**A summary of the models available in FISH**

Each model has a number (LM) , and often a "sub-type" (LTYP) where LTYP=1,11,21,31 etc. These numbers are used when generating the "model file" as part of the input to the FISH program, which enables different models to be combined. The table below identifies most of the currently available models. The full manual contains details of the SANS equations used and references to the literature where appropriate.

The models here are grouped by functionality rather than in their (largely historical) numerical order. Where not otherwise specified they are for fitting small-angle diffraction data ! A structure factor S(Q) multiplies the previously accumulated form factor(s) and corrects for shape or polydispersity ( see note at end).

MODEL (LM) | LTYP | Models in FISH |

| | PARTICLE FORM FACTORS |

1 | 1 | Spherical particle - simple monodisperse solid sphere |

12 | 1 | Guinier radius ( direct fit, useful to include flat background) |

10 or 8 | 1 | Spherical shell, sharp step ( repeat for multiple shells ) |

10 or 8 | 11 | Spherical shell, linear, diffuse step |

10 or 8 | 21 | Spherical shell, decreasing exponential, to infinity |

10 or 8 | 31 | Spherical shell, decreasing exponential, truncated |

10 or 8 | 41 | Spherical shell, increasing exponential from R=0 |

10 or 8 | 51 | Spherical shell, increasing exponential, from previous R |

9 | 1 | square operation, use after model 8 monodisperse shells |

18 | 1 | Rod/disc - rigid, monodisperse, randomly oriented, core/shell, with shell at ends (useful for core/shell disc ) |

18 | 11 | Rod/disc - rigid, randomly oriented, core/shell, without shell at ends (useful for hollow cylinder) |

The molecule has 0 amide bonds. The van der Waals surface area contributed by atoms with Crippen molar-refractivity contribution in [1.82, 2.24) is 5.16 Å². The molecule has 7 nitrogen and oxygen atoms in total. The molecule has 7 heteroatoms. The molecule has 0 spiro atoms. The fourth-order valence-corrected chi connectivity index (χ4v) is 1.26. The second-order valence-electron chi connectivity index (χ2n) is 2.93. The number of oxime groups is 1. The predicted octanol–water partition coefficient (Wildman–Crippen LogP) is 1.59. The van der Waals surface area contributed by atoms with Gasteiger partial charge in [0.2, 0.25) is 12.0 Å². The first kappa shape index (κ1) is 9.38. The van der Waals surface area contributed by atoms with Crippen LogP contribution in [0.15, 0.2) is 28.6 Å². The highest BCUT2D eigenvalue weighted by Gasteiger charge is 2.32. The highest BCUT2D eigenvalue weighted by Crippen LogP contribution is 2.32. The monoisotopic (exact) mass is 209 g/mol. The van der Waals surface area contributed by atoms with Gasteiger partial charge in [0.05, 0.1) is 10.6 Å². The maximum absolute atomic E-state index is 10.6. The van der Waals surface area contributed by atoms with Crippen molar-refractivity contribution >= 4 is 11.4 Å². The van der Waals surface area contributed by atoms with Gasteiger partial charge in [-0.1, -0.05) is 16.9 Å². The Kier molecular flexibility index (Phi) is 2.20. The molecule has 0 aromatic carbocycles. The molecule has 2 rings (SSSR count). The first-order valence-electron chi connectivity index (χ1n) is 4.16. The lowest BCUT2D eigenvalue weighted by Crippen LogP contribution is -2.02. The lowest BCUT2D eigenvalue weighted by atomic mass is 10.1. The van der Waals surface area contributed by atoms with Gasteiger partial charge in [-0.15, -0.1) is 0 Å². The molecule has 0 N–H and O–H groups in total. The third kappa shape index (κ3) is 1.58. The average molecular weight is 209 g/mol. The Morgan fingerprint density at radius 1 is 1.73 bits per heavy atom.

18 | 21 & 31 | Rods, as above, oriented in shear flow, Hayter & Penfold, fit to 1d averaged wedges of 2d data. |

18 | 41 & 51 | Rods, as above, nematic “Maier-Saupe, DeGennes” distribution. |

18 | 61 & 71 | Rods, as above, nematic “Maier-Saupe, DeGennes” distribution, viewed end-on. |

1 | 11 | "end on" view of a monodisperse cylinder |

10 or 8 | 61 | End-on view of mono/polydisperse fixed rod, multi-shell, sharp step |

21 | 1 | Solid ellipsoid, use model 24 instead. |

24 | 1 | Ellipsoid, core/shell with outer/inner radius ratio constant |

24 | 11 | Ellipsoid, core/shell with constant thickness shell |

24 | 21 &31 | Ellipsoids as above, but with molecular constraints for surfactant micelles. |

| | POLYDISPERSITY used with Model 10 |

1 | 21 | Polydisperse solid spheres - analytic equations for Schultz distribution |

6 | 11 | Schultz distribution (all model 6 use numerical integration) |

6 | 21 | symmetric parabola |

6 | 31 | triangular decreasing |

6 | 41 | concave decreasing |

6 | 51 | flat “hat” |

6 | 1 | cubic polynomial |

6 | 61 | alternative cubic polynomial |

6 | 71 | stick model ( for bimodal ) |

6 | 81 | power law between R1 & R2 |

6 | 91 | log-normal distribution |

5 | 1 | test of a maximum entropy condition on polydispersity |

| | PARTICLE STRUCTURE FACTORS |

7 | 1 | Critical scattering “attractive” S(Q) |

19 | 1 | Correlation hole S(Q) |

22 | 1 | Hard sphere S(Q) |

22 | 11 | Hard sphere S(Q) with attractive/repulsive square well |

23 | 1 | Hayter-Penfold charged sphere S(Q) (using their routines) |

25 | 1 | as model 23, with additional critical scattering term. |

11 | 21 | P(Q) = Constant ( useful for fitting just S(Q) ) |

| | POLYMERS |